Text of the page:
Double Teamed: The enigma of JaVale McGee

February 22, 2012

The Washington Wizards are a very bad basketball team. If you’re a basketball fan at Georgetown, you undoubtedly know this, and simply focus your attention on the team at the Verizon Center that actually wins.

That’s a reasonable course of action, and, to be honest, probably the more enjoyable one. Except that, unless you subject yourself to watching the Wizards, you’re missing out on the wonder that is JaVale McGee.

With all due respect to Jeremy Lin, the Wizards’ center is the most fascinating player in the NBA. Lin is incredible in the literal sense of the word—it’s impossible to believe a player could come out of nowhere and continue to play like he has for the past two weeks. But when Lin gets the ball in his hands, I at least understand what he’s trying to accomplish. McGee, on the other hand, is a complete enigma.

Depending on how his highlight reel is cut, McGee could look like a perennial All-Star or the worst player in the NBA. He’s an athletic seven-footer, the perfect physical specimen to play the most talent-deprived position in the league. In last year’s dunk contest, McGee put on a show that would have bested Blake Griffin if it weren’t for the latter’s assist from Baron Davis and Kia Motors. During actual games, his athleticism more often comes out at the other end of the floor, where he’s established himself as one of the best shot blockers in the league. McGee even pulled off the rare points-rebounds-blocks triple-double last season.

That infamous triple-double is also an example of all that is wrong with McGee. He reached double digits in rebounds and blocks before passing that mark in points, and realizing his shot at the triple-double, spent the closing minutes of the game chucking up ill-advised shots. He finally succeeded in scoring on a dunk with 18.7 seconds left in the game, and promptly hung on the rim to earn a technical foul. The Wizards lost by 19.

There are plenty more lowlights, including a now-legendary play in which McGee ran back on defense while the Wizards set back up on offense after an offensive rebound.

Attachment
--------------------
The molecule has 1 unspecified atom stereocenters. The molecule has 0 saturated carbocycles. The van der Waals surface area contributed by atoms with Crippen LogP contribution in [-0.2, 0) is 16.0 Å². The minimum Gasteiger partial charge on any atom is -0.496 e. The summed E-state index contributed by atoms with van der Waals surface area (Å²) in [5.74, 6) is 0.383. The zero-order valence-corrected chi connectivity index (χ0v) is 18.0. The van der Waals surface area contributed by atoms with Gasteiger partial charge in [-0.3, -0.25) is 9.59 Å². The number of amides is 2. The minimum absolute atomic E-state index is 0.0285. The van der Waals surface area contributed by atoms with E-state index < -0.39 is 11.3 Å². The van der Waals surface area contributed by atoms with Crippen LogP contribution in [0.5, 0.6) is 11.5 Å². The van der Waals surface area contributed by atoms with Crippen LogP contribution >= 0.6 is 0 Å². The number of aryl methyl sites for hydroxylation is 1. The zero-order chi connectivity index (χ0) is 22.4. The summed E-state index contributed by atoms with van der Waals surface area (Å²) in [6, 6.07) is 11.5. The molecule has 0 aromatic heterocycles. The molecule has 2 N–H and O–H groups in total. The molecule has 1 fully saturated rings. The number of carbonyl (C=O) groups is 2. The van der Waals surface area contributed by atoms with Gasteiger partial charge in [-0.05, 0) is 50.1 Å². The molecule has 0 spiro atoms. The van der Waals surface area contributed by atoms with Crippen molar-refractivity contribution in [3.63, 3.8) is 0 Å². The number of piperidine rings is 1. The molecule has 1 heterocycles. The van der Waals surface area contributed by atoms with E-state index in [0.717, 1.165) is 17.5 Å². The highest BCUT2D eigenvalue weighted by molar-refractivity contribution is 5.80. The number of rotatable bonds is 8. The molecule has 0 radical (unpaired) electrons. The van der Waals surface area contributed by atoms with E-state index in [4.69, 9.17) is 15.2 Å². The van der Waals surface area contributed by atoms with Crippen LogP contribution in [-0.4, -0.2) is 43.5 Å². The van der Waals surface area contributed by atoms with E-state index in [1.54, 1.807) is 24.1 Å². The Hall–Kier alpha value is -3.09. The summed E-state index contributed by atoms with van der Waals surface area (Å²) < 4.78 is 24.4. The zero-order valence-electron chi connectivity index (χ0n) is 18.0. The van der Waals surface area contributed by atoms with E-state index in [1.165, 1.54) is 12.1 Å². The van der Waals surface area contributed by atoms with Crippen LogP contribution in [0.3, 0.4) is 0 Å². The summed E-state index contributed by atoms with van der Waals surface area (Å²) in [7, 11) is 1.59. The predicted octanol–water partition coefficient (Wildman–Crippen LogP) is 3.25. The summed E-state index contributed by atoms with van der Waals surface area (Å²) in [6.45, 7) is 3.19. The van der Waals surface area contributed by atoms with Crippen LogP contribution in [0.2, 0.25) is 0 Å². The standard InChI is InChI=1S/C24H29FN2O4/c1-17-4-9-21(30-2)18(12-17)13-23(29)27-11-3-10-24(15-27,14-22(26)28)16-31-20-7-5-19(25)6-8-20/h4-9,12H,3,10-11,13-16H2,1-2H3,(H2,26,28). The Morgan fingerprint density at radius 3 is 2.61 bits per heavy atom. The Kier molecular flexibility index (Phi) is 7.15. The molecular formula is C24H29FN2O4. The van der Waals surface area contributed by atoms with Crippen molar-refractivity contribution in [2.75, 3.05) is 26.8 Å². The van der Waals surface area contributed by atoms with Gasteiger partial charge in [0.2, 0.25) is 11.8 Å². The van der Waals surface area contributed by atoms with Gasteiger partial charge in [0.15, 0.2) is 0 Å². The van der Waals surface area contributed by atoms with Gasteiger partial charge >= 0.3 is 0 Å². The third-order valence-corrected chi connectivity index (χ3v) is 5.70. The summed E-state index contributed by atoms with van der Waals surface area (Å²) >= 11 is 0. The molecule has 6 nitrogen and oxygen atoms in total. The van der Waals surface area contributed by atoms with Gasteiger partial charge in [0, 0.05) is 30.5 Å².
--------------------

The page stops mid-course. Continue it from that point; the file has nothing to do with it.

Despite all of that, though, I still think that McGee is the key to the Wizards’ future. It may even be a bright one.

The season’s Wizards are a maddening team—they’ve even driven normally reasonable owner Ted Leonsis (COL ’77) to pen rants about the media’s “wicked pixels” on his blog. Everyone expected them to be bad, but not this bad. They have a potential star in John Wall, and a number of seemingly legitimate players around him, including McGee. But the team is somehow less than the sum of its parts—Nick Young and Andray Blatche can score, but they’re black holes. Wall hasn’t developed enough as a point guard to control the chaos that surrounds him, and McGee, well, he’s still JaVale McGee.

Still just 24 years old, McGee could be the fulcrum of a revitalized Wizards squad in a few years, owning the paint at both ends of the floor. The team needs to decide whether to make a big bet this summer when McGee becomes a restricted free agent. I, for one, hope that Leonsis doesn’t hesitate to re-up McGee. I’m not convinced he can be a major contributor on a winning team, but even if he drags the Wizards down, I know it’ll be entertaining to watch.


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